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View Full Version : Which packs do you like?



NukeOneKitty
2007-10-25, 15:55
I am new to world of hiking. My girlfriend and I have a trip planned for next spring and I need to start getting some gear together. I want to find a pack for under $200 bucks (a lot under if possible). I am not going to be doing much more than weekend trips maybe 3 day weekends and short things like that. I have been looking at The North Face Terra 60 and the Kelty Tornado 4900. Are these any good for what I am going to be doing? What would you recommend? Sorry if I am overly newbie...

SGT Rock
2007-10-25, 16:29
Naw, welcome to the HQ. I'm not familiar with either of those packs personally. I reccomend you get everything else first then find the right pack. Since you are just getting started I reccomend you check out this article before you go spend a bunch of money: http://www.whiteblaze.net/forum/showthread.php?p=206678#post206678
It should help you get started without buying the farm.

Sparrow
2007-10-25, 16:33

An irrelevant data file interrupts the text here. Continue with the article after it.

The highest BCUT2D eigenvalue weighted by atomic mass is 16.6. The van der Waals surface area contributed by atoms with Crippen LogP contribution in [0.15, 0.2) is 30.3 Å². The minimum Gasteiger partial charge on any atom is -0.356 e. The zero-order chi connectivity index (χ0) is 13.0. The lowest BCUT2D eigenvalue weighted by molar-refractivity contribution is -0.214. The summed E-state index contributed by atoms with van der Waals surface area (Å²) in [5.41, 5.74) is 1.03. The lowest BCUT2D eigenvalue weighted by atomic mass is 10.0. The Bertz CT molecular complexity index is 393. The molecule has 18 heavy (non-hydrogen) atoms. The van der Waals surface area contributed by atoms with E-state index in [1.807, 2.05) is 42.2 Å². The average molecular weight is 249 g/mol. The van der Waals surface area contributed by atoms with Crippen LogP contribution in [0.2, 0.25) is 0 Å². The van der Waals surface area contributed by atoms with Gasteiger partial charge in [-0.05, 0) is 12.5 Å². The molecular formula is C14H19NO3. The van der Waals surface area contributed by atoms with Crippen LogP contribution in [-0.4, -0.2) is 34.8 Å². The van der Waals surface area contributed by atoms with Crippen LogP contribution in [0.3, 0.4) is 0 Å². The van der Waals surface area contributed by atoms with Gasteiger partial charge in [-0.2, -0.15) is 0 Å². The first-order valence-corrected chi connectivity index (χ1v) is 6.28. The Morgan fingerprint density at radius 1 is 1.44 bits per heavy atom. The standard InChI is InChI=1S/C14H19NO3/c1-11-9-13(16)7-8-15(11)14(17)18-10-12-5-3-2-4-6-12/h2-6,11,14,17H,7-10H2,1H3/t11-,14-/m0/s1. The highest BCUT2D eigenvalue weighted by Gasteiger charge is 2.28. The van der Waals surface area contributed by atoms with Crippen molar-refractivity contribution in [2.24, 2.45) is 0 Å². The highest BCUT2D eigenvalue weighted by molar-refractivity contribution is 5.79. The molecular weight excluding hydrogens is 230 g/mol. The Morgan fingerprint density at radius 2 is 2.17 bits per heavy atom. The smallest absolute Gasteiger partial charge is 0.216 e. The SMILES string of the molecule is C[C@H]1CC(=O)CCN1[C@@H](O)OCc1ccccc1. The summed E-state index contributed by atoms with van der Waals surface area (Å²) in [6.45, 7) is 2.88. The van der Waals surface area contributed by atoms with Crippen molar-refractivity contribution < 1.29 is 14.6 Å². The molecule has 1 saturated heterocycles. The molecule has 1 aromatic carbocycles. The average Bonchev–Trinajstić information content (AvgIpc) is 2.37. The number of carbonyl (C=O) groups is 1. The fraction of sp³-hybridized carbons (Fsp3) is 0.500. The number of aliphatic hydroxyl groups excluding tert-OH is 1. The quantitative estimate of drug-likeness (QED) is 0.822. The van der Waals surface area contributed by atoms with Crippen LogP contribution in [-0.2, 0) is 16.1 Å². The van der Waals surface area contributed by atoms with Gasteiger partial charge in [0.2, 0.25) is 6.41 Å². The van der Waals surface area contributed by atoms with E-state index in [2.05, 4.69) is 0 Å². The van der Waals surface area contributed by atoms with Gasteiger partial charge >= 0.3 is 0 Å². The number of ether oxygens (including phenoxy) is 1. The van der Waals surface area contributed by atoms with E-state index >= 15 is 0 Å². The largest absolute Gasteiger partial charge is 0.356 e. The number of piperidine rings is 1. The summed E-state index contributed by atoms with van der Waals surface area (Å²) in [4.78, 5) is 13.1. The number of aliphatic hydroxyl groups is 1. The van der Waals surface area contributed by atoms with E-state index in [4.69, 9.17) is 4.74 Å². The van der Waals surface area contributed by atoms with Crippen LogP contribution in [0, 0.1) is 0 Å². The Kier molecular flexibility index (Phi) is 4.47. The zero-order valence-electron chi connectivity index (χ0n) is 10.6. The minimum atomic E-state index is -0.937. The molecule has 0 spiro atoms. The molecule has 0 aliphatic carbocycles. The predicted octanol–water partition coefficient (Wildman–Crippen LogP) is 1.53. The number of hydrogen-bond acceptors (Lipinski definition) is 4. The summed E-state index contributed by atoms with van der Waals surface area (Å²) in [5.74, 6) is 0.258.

What would you recommend?

This might sound strange, but your pack is the last piece of gear you should buy. First concentrate on your other gear, especially the big 3 (shelter, bag/quilt, pad). Depending on the different options you choose for each of those, it can radically affect what your pack needs are. Once you know what you're going to pack, then you can make a wise decision on what to pack it in and how.

Turk
2007-10-25, 17:55
I am not disagreeing with Sparrow at all. I personally believe in the same.
However ... I have read that many very experienced people Do recommend
buying a pack first on the basis that if you buy a pack of moderate to high
volume, in a mid-weight range it will force you to pay close attention to
all the other gear you buy both in physical size and weight

This philosophy has saved several people I have heard of from making the
classic beginner mistakes.
ie:
- buying a complete set of heavy, well made, name brand gear
- buying gadgets, gizmos, and single function items
- ultimately realizing a few years down the road that they want to
replace almost all of it to save weight and volume, but spent a fortune
the first time around.

Unfortunately I was that guy too. Luckily gently used heavy gear
still sells well on Ebay :biggrin: I won't cry over any of it. And what
you don't sell, becomes 'loaner' gear for enthusiastic friends without
equipment.

Based on that reasonsing I am going to highly recommend 2 packs.
The Golite Gust, and the Golite Jam pack.
Here is why.
The Gust pack is very well constructed and extremely light for its volume.
It sells regularly on Ebay for about 60 USD. Pretty hard to go wrong.
Even with pack loads of 40lbs I still find it comfortable. The gust has been
discontinued in 2007, so it will soon become harder to find. The replacement